Are you one of the millions of Americans who suffer from chronic knee pain? Knee pain is one of the most common complaints among patients seeing their doctors for chronic pain conditions. And more often than not, doctors recommend anti-inflammatories and pain medications. Growing numbers of doctors are now recommending exercise as well.
According to WebMD, knee pain is so common because the knee is one of the “largest and most complex joints in the body.” We put tremendous stress on our knees every time we stand and walk. That stress only increases when we do things like walking up and down stairs.
Chronic knee pain can make already stressed joints even more uncomfortable. It is often caused by osteoarthritis and other age-related conditions, but even young people can experience chronic knee pain. So what can a person do? The pain management experts at Lone Star Pain Medicine in Weatherford, Texas recommend regular exercise, in addition to seeing a doctor.
Exercising Painful Joints
Exercise is good for the body in general. Where joint pain is concerned, exercise is intentionally designed to work those joints so as to strengthen surrounding muscle tissue, cartilage, and even tendons and ligaments. Building strength provides more support for joints, thereby reducing pain.
Consider a patient dealing with osteoarthritis. Osteoarthritis occurs because of a breakdown in joint cartilage. As cartilage is lost, the bones of the joint grind on one another. This is what causes the pain. If the muscles, ligaments, and tendons are weak, they do not provide enough support for the knee. This allows the bones to grind together even more aggressively.
Strengthening the muscles, ligaments, and tendons will help keep the bones apart. Do that and the bones will not grind on one another as much. The end result is less pain.
Exercise and Overall Health
Another thing we know about exercise, generally speaking, is that it promotes good health from head to toe. A regularly exercised body is one that fights sickness and disease more effectively. Regular exercise equips the body to deal with pain and discomfort more effectively. That said, general exercise not necessarily related to painful and stiff joints can still help alleviate chronic pain.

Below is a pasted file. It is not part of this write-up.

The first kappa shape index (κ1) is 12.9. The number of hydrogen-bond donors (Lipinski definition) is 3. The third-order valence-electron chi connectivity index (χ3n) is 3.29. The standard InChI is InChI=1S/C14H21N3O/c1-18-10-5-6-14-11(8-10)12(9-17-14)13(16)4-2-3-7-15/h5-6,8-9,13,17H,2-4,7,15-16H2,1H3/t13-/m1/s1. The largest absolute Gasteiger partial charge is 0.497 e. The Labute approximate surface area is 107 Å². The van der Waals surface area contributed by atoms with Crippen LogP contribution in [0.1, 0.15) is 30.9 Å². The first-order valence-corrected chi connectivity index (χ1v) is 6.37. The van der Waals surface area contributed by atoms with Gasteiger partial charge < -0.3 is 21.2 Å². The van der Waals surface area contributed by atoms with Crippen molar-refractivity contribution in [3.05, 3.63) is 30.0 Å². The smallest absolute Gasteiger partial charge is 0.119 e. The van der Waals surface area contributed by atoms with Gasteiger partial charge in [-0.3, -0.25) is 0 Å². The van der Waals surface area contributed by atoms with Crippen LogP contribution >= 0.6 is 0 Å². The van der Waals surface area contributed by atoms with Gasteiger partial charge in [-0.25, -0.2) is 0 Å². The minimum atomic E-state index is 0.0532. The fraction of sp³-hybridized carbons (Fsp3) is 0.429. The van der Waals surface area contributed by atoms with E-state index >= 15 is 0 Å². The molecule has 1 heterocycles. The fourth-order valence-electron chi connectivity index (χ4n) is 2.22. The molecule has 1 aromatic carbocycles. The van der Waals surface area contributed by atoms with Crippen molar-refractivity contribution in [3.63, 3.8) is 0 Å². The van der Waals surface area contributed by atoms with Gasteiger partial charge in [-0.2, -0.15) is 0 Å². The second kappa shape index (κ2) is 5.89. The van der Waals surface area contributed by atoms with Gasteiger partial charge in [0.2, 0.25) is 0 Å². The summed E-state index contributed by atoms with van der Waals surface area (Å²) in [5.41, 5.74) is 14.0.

For someone with chronic knee pain, an exercise like indoor cycling can do wonders. Low-impact cycling helps to strengthen knee joints as well as toning the thighs and calves. And because indoor cycling is designed to be cardio heavy, you get the added health benefits of working your heart. A healthy heart improves cardiovascular function, thereby making it easier for the body to address the underlying causes of pain.
Exercises Specific to the Knees
Lone Star Pain Medicine doctors tend to recommend very specific exercises to patients suffering from chronic knee pain. The exercises are designed to increase mobility and simultaneously strengthen the joints. Here is a short list of such exercise, all of which can be found online complete with illustrations:
- Clamshells – An exercise done lying on the side with the hips stacked and the knees bent.
- Straight Leg Lifts – Performed while lying on the back with one leg straight and the other at a 90° angle.
- Sit-Stands – An exercise utilizing a chair to repetitively stand up and sit down.
- Step-Ups – An exercise involving stepping onto a low platform and letting one leg dangle.
- Glute Bridges – Performed while lying on the back with both legs bent and feet on the floor.
Exercise alone might not be enough to alleviate chronic knee pain. But it can be a big help, especially when combined with anti-inflammatory and pain medications.